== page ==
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Vice President Biden on the Relationship Between the U.S. and China

Vice President Biden speaks from Sichuan University in Chengdu, China on the partnership between the United States and China in addressing global challenges.

Watch the Vice President's full remarks here.

Yesterday, Vice President Joe Biden spoke from Sichuan University in Chengdu, China on the important relationship between the United States and China. During his remarks, the Vice President reflected on the partnership that our two nations have been working to build: 

A rising China will fuel economic growth and prosperity and it will bring to the fore a new partner with whom we can meet global challenges together.  When President Obama and I took office in January of 2009, we made our relationship with China a top priority.  We were determined to set it on a stable and sustainable course that would benefit the citizens of both our countries.  Our Presidents have met nine times since then, including very successful state visits in Beijing and Washington, and have spoken numerous times by telephone.

Direct discussions between senior policymakers and the personal ties that result from such discussions in my view over the last 35 years of conducting foreign policy are the keys to building cooperation.  They're built on understanding.  They allow us to better understand each other and allow us to define our interests in ways that are clear so that each one of us know what the other country’s interests are, and to see the world through the eyes of the other with the intention of preventing miscommunications and misconceptions that tend to fuel mistrust.

With that goal in mind, we have worked very hard to develop our cooperative partnership through more than 60 separate dialogues on issues of matter to both China and to the United States; and I would suggest to the world as a whole.

The Vice President also addressed how continuing to build opportunities for trade and economic partnerships will create jobs right here in America:

Trade and investment between our countries are growing rapidly in both countries, in both directions, creating jobs and economic opportunities in both countries.

We often hear about Chinese exports to the United States, but last year American companies in America exported $110 billion worth of goods and services to China, supporting hundreds of thousands of jobs in America.  The American people and the Chinese people are hopefully -- are becoming aware that it’s in our mutual interest in each of our countries to promote that exchange.

A more prosperous China will mean more demand for American-made goods and services and more jobs back home in the United States of America.  So our desire for your prosperity is not borne out of some nobility.  It is in our self-interest that China continue to prosper.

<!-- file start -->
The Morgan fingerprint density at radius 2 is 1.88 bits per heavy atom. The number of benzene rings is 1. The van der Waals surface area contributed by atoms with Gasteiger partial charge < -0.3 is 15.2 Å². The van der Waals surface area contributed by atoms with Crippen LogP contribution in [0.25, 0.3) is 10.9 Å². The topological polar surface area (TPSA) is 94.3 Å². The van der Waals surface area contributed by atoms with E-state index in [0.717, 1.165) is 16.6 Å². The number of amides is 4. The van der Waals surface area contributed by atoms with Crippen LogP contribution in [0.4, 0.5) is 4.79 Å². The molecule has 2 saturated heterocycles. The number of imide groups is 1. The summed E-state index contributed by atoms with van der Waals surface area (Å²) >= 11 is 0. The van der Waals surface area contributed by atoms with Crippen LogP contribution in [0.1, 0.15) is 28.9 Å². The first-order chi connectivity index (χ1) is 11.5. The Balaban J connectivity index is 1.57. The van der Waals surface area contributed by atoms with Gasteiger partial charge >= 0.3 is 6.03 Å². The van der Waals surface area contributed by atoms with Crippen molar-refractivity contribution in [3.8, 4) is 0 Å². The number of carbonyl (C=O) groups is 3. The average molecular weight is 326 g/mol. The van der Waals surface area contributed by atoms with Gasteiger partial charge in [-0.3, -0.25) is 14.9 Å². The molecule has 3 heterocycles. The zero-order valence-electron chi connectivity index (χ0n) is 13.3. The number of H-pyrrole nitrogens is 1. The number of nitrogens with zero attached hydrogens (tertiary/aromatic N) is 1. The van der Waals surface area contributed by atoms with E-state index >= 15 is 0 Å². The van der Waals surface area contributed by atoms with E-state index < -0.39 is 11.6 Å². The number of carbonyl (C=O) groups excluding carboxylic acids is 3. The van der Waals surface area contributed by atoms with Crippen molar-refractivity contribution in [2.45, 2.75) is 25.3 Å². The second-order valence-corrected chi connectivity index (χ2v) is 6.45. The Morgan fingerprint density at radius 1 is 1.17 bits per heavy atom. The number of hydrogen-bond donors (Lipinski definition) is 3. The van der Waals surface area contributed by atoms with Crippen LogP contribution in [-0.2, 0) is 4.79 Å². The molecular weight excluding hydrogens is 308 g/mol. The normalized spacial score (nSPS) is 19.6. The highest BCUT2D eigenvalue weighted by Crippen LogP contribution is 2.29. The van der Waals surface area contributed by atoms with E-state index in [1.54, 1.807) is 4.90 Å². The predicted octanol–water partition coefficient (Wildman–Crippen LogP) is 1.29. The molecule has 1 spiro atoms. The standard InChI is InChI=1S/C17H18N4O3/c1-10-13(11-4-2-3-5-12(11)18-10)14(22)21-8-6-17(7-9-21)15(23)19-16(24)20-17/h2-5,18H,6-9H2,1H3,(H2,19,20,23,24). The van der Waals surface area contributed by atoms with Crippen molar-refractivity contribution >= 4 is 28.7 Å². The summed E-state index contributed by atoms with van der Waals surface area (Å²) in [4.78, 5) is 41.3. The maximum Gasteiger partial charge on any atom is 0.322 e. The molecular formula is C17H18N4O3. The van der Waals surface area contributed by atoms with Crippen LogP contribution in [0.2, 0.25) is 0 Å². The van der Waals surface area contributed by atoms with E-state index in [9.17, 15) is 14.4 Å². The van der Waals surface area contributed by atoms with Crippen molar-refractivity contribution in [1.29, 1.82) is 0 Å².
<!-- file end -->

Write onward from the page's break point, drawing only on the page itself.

While there are many common challenges and economic opportunities that bring the United States and China together, the Vice President also spoke about the differences and disagreements our nations have, particularly in regards to human rights:

But President Obama and I see protecting human rights and freedoms, we see it in a larger context, as well.  Protecting freedoms such as those enshrined in China’s international commitments and in China’s own constitution -- we see them as a key aspect of China’s successful emergence and the key continued growth and prosperity.  I know that some in China believe that greater freedom could threaten economic progress by undermining social stability.  I do not pretend to have the answer, but I believe history has shown the opposite to be true, that in the long run, greater openness is a source of stability and a sign of strength, that prosperity peaks when governments foster both free enterprise and free exchange of ideas, that liberty unlocks a people’s full potential.  And in its absence, unrest festers. 

Openness, free exchange of ideas, free enterprise and liberty are among the reasons why the United States, in my view, is at this moment the wealthiest nation in the history of the world.  It’s why our workers are among the most productive, why our inventors and entrepreneurs hold more patents than any other country in the world, why we are reinvesting in the fundamental sources of our strength -- education, infrastructure, innovation, and why President Obama and I are so confident that America will weather the current economic storm and emerge even stronger, just as we always have in past economic crises, and why there’s no reason why China cannot tap into the same source of strength.